Law Times

November 20, 2017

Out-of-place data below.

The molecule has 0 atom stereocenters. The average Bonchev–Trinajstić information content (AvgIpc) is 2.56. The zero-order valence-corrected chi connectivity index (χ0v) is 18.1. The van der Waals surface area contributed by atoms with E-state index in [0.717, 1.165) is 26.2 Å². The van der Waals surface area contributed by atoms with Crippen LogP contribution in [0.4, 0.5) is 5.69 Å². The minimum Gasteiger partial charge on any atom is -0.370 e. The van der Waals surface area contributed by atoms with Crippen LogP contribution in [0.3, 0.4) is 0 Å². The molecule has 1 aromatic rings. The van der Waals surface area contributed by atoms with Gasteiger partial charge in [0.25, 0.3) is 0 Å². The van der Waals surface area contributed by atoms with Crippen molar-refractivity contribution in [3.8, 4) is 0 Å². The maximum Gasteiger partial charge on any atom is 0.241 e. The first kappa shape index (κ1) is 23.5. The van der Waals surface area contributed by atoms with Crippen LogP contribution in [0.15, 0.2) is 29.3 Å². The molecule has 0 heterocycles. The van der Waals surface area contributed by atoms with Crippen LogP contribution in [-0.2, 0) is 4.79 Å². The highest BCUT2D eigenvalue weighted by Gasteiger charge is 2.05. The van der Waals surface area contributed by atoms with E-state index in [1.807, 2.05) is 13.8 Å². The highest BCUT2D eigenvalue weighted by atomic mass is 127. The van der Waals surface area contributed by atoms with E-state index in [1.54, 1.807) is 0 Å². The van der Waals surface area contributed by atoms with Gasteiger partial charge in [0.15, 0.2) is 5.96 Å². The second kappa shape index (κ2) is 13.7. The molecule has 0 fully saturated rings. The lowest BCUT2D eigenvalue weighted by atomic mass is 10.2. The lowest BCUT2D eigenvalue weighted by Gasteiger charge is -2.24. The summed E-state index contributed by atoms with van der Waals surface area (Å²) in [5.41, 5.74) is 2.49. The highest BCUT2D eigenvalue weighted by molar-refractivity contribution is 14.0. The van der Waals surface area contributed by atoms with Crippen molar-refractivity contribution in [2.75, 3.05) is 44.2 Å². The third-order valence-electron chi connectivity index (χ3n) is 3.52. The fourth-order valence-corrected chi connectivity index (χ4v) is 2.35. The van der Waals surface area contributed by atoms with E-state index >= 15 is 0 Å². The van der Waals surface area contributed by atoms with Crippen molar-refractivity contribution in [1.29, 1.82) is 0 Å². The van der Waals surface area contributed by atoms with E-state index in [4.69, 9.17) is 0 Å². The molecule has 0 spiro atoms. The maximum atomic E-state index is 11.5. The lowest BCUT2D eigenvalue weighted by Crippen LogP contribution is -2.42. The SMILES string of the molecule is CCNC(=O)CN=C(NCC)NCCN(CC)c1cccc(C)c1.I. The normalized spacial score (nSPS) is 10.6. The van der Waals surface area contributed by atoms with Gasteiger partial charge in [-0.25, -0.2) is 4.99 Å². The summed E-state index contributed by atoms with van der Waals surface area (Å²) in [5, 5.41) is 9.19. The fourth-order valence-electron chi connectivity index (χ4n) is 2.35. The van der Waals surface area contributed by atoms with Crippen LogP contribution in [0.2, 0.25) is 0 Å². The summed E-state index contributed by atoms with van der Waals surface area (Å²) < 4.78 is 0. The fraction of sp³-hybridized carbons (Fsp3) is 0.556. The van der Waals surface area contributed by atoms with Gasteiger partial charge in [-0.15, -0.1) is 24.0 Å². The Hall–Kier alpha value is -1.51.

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Page 2 November 20, 2017 • Law Times of a habitual marijuana user to come down to a level that is deemed appropriate, whether they smoked recently or not, she says. "Sometimes, the science can seem determinative when in fact it's not and we're not at that stage yet," she says. Harrison Jordan, an articling student in cannabis law at Lew- in & Sagara LLP, organized the letter as he felt the offence was overbroad. More than 50 law- yers from across the country have signed the letter. Jordan says that the two-ng threshold will criminalize many Canadians who are not impaired and should not be charged. "We think that if the gov- ernment takes out the two ng, the sky won't fall, just as the sky hasn't fallen in Colorado and Washington, where they have the presumptive five-ng thresh- old," he says. In a backgrounder on the regulation, the government ac- knowledged that the proposed summary conviction offence "is not directly linked to impair- ment, but [it] is, rather, based on a precautionary or crime pre- vention approach." Criminal defence lawyer Mi- chael Spratt, who also signed the letter, says a criminal record for this offence could prevent international travel, limit em- ployment opportunities and preclude full participation in society. "This is especially true given that we know there will be a dis- proportionate impact on visible minorities and marginalized members of society. This is a shocking and unprecedented use of criminal law power." He adds that the law is "ir- rational, not based on evidence and overly broad." Ian McLeod, a spokesman for the Department of Justice, said the government has received the letter and will review it along with other comments submitted during a 30-day consultation period that ended Nov. 13. McLeod said the bill that pro- posed new offences would be set by regulations rather than the Criminal Code. "Setting the levels by regu- lations would ensure that the levels can be quickly adjusted to respond to scientific develop- ments or to add new drugs," he said in an email. "The proposed level of having at least two ng but less than five ng of THC per millilitre of blood is a precautionary approach that takes into account the best avail- able scientific evidence related to cannabis and driving." Going forward, the regula- tions will not be finalized until Parliament passes bill C-46. LT NEWS lence including one for murder and had a "deplorable institu- tional history," wrote Price in his ruling. The attack took place alleg- edly because of a verbal dispute at a time when there were on- going inmate protests. They included propping open cell doors, which was not permit- ted, and activating emergency alarms. The court heard that the alarm in Fontenelle's cell had gone off about an hour before the attack, but it was not reac- tivated, so if pressed during the beating, it would not be noticed by the staff. Security video showed one inmate going into Fontenelle's cell while the other two held the door open. Guards patrolled the area twice after the attack with- out noticing anything. More than two hours after the beating, guards looked inside the cell and Fontenelle was taken to hospital with a severe head injury and spent more than a week in the intensive care unit. "The only reason that Mr. Fontenelle's assailants were able to gain access to him in his cell, where he was out of range of the security cameras, was that the CSC failed to enforce its own policies and procedures," Price states. The correctional service ar- gued unsuccessfully that the attack was a result of the verbal dispute and occurred so quickly that staff could not have antici- pated it or prevented the beating. Paul Champ, a lawyer who frequently acts for inmates in ac- tions related to their treatment in correctional facilities, says he is not surprised by the position of the federal government. "Previously, courts have said that prisons are inherently dan- gerous places and correctional staff cannot be held to a stan- dard of perfection," explains Champ, who heads Champ & Associates in Ottawa. However, this decision shows that it will not necessarily be required to show that there was specific information about an imminent attack against an in- mate for liability to be found against the institution, he sug- gests. "Even in maximum security, you have a number of units," says Champ, when determin- ing where an inmate should be housed. "At a minimum, they have to follow their own [security] pro- tocols," he notes. Price also concluded that, under amendments to the Rules of Civil Procedure that were en- acted in 2010, he could bifurcate the proceeding and order a trial on damages. The factual circumstances of the Fontenelle case supports this procedural decision and follows the goals outlined in the Supreme Court of Canada in its 2014 rul- ing in Hryniak v. Mauldin, Sayce suggests. "This is a scenario where bifurcation can lead to greater efficiency," he says. Mel Sater, a lawyer for Cor- rectional Service Canada, says it is still reviewing the decision by Price to determine whether to file an appeal. Doug Wright, the lawyer for Fontenelle, declined comment as the action is still ongoing. LT Continued from page 1 Summary judgment motion rejected Regulation affects medical users Continued from page 1 5 TH ANNUAL CONDUCTING EFFECTIVE WORKPLACE INVESTIGATIONS COURSE HIGHLIGHTS • Developments since Bill 132 • Investigation of Serious Allegations • Privilege and Investigations • Effective Report Writing DATE & LOCATION Toronto: December 14, 2017 Vantage Venues 150 King St West, 27th Floor Toronto, ON M5H 1J9 *Discount applies to in-class only FOR QUESTIONS AND GROUP RATES, PLEASE CONTACT: Toll-Free: 1-877-298-5868 • Direct: 416-609-5868 Fax: 416-609-5841 • Website: Email: Register online at USE PROMO CODE EARLYBIRD2017 & SAVE OVER $300* EARLY BIRD EXTENDED TO NOV. 27 COURSE LEADER: SARAH GRAVES, PARTNER, FASKEN MARTINEAU DUMOULIN LLP Toronto • Webinar | December 14, 2017 Untitled-1 1 2017-11-16 1:50 PM